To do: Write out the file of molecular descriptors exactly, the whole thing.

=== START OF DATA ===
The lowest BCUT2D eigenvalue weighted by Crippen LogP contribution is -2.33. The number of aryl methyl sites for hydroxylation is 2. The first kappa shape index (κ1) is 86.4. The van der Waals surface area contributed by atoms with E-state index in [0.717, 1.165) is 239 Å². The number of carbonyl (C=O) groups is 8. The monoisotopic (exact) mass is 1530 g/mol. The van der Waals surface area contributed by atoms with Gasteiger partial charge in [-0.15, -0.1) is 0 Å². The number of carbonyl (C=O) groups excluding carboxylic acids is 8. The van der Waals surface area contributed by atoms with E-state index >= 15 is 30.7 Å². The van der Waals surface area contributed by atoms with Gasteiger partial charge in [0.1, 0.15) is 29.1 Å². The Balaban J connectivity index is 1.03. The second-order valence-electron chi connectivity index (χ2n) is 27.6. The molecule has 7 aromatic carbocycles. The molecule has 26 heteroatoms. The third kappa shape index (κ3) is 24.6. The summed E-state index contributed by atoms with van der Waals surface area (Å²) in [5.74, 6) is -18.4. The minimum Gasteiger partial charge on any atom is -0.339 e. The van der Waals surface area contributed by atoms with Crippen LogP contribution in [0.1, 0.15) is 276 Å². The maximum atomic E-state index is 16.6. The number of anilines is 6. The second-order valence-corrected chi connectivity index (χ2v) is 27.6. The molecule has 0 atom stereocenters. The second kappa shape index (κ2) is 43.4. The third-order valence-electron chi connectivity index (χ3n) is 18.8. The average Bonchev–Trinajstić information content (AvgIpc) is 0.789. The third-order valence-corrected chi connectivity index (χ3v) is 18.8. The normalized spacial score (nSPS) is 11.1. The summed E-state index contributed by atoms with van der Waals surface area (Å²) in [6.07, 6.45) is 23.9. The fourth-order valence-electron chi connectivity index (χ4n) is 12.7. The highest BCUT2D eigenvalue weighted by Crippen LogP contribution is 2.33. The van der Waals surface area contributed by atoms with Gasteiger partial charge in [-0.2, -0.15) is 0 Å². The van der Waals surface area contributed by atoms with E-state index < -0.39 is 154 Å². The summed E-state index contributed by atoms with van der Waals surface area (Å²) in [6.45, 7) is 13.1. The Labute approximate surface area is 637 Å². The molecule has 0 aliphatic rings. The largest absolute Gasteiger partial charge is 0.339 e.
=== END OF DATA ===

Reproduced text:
The lowest BCUT2D eigenvalue weighted by Crippen LogP contribution is -2.33. The number of aryl methyl sites for hydroxylation is 2. The first kappa shape index (κ1) is 86.4. The van der Waals surface area contributed by atoms with E-state index in [0.717, 1.165) is 239 Å². The number of carbonyl (C=O) groups is 8. The monoisotopic (exact) mass is 1530 g/mol. The van der Waals surface area contributed by atoms with Gasteiger partial charge in [-0.15, -0.1) is 0 Å². The number of carbonyl (C=O) groups excluding carboxylic acids is 8. The van der Waals surface area contributed by atoms with E-state index >= 15 is 30.7 Å². The van der Waals surface area contributed by atoms with Gasteiger partial charge in [0.1, 0.15) is 29.1 Å². The Balaban J connectivity index is 1.03. The second-order valence-electron chi connectivity index (χ2n) is 27.6. The molecule has 7 aromatic carbocycles. The molecule has 26 heteroatoms. The third kappa shape index (κ3) is 24.6. The summed E-state index contributed by atoms with van der Waals surface area (Å²) in [5.74, 6) is -18.4. The minimum Gasteiger partial charge on any atom is -0.339 e. The van der Waals surface area contributed by atoms with Crippen LogP contribution in [0.1, 0.15) is 276 Å². The maximum atomic E-state index is 16.6. The number of anilines is 6. The second-order valence-corrected chi connectivity index (χ2v) is 27.6. The molecule has 0 atom stereocenters. The second kappa shape index (κ2) is 43.4. The third-order valence-electron chi connectivity index (χ3n) is 18.8. The average Bonchev–Trinajstić information content (AvgIpc) is 0.789. The third-order valence-corrected chi connectivity index (χ3v) is 18.8. The normalized spacial score (nSPS) is 11.1. The summed E-state index contributed by atoms with van der Waals surface area (Å²) in [6.07, 6.45) is 23.9. The fourth-order valence-electron chi connectivity index (χ4n) is 12.7. The highest BCUT2D eigenvalue weighted by Crippen LogP contribution is 2.33. The van der Waals surface area contributed by atoms with Gasteiger partial charge in [-0.2, -0.15) is 0 Å². The van der Waals surface area contributed by atoms with E-state index < -0.39 is 154 Å². The summed E-state index contributed by atoms with van der Waals surface area (Å²) in [6.45, 7) is 13.1. The Labute approximate surface area is 637 Å². The molecule has 0 aliphatic rings. The largest absolute Gasteiger partial charge is 0.339 e.